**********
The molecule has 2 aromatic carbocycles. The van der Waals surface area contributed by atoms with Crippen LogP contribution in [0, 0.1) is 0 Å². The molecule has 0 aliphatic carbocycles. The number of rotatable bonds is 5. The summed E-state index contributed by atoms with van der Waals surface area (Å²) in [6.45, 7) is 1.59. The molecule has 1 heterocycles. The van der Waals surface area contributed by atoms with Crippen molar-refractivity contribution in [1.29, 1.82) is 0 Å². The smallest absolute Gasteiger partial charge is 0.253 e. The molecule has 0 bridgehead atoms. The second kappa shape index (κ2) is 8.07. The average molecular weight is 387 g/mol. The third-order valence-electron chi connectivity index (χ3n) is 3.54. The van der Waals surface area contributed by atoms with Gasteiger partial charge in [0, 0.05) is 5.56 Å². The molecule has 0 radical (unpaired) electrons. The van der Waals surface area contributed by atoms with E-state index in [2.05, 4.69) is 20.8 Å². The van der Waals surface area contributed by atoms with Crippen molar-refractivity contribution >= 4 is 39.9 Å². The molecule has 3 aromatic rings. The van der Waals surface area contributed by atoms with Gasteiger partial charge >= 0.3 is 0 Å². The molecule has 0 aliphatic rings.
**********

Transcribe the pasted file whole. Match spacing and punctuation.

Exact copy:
The molecule has 2 aromatic carbocycles. The van der Waals surface area contributed by atoms with Crippen LogP contribution in [0, 0.1) is 0 Å². The molecule has 0 aliphatic carbocycles. The number of rotatable bonds is 5. The summed E-state index contributed by atoms with van der Waals surface area (Å²) in [6.45, 7) is 1.59. The molecule has 1 heterocycles. The van der Waals surface area contributed by atoms with Crippen molar-refractivity contribution in [1.29, 1.82) is 0 Å². The smallest absolute Gasteiger partial charge is 0.253 e. The molecule has 0 bridgehead atoms. The second kappa shape index (κ2) is 8.07. The average molecular weight is 387 g/mol. The third-order valence-electron chi connectivity index (χ3n) is 3.54. The van der Waals surface area contributed by atoms with Gasteiger partial charge in [0, 0.05) is 5.56 Å². The molecule has 0 radical (unpaired) electrons. The van der Waals surface area contributed by atoms with E-state index in [2.05, 4.69) is 20.8 Å². The van der Waals surface area contributed by atoms with Crippen molar-refractivity contribution >= 4 is 39.9 Å². The molecule has 3 aromatic rings. The van der Waals surface area contributed by atoms with Gasteiger partial charge >= 0.3 is 0 Å². The molecule has 0 aliphatic rings.